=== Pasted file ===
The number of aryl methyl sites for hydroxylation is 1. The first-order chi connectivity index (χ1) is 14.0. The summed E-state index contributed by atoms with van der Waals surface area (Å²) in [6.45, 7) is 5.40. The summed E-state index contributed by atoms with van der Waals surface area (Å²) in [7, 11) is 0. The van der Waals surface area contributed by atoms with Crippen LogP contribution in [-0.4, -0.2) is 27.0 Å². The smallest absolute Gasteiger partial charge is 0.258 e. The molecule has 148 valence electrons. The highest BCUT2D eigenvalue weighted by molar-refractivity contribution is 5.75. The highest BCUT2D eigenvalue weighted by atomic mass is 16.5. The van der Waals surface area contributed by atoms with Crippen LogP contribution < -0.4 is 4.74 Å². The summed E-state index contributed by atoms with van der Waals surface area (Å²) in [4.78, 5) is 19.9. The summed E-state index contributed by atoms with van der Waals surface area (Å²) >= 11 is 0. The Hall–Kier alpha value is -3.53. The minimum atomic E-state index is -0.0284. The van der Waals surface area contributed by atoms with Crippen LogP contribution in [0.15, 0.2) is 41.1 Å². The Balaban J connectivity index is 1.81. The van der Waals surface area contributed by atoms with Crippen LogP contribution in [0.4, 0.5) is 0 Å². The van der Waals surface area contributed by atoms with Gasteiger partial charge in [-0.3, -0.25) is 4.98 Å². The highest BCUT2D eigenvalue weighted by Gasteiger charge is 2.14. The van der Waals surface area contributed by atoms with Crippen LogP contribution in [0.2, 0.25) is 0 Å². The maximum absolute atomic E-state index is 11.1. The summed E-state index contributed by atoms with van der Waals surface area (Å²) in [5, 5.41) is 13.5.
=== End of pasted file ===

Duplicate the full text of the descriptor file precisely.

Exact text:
The number of aryl methyl sites for hydroxylation is 1. The first-order chi connectivity index (χ1) is 14.0. The summed E-state index contributed by atoms with van der Waals surface area (Å²) in [6.45, 7) is 5.40. The summed E-state index contributed by atoms with van der Waals surface area (Å²) in [7, 11) is 0. The van der Waals surface area contributed by atoms with Crippen LogP contribution in [-0.4, -0.2) is 27.0 Å². The smallest absolute Gasteiger partial charge is 0.258 e. The molecule has 148 valence electrons. The highest BCUT2D eigenvalue weighted by molar-refractivity contribution is 5.75. The highest BCUT2D eigenvalue weighted by atomic mass is 16.5. The van der Waals surface area contributed by atoms with Crippen LogP contribution < -0.4 is 4.74 Å². The summed E-state index contributed by atoms with van der Waals surface area (Å²) in [4.78, 5) is 19.9. The summed E-state index contributed by atoms with van der Waals surface area (Å²) >= 11 is 0. The Hall–Kier alpha value is -3.53. The minimum atomic E-state index is -0.0284. The van der Waals surface area contributed by atoms with Crippen LogP contribution in [0.15, 0.2) is 41.1 Å². The Balaban J connectivity index is 1.81. The van der Waals surface area contributed by atoms with Crippen LogP contribution in [0.4, 0.5) is 0 Å². The van der Waals surface area contributed by atoms with Gasteiger partial charge in [-0.3, -0.25) is 4.98 Å². The highest BCUT2D eigenvalue weighted by Gasteiger charge is 2.14. The van der Waals surface area contributed by atoms with Crippen LogP contribution in [0.2, 0.25) is 0 Å². The maximum absolute atomic E-state index is 11.1. The summed E-state index contributed by atoms with van der Waals surface area (Å²) in [5, 5.41) is 13.5.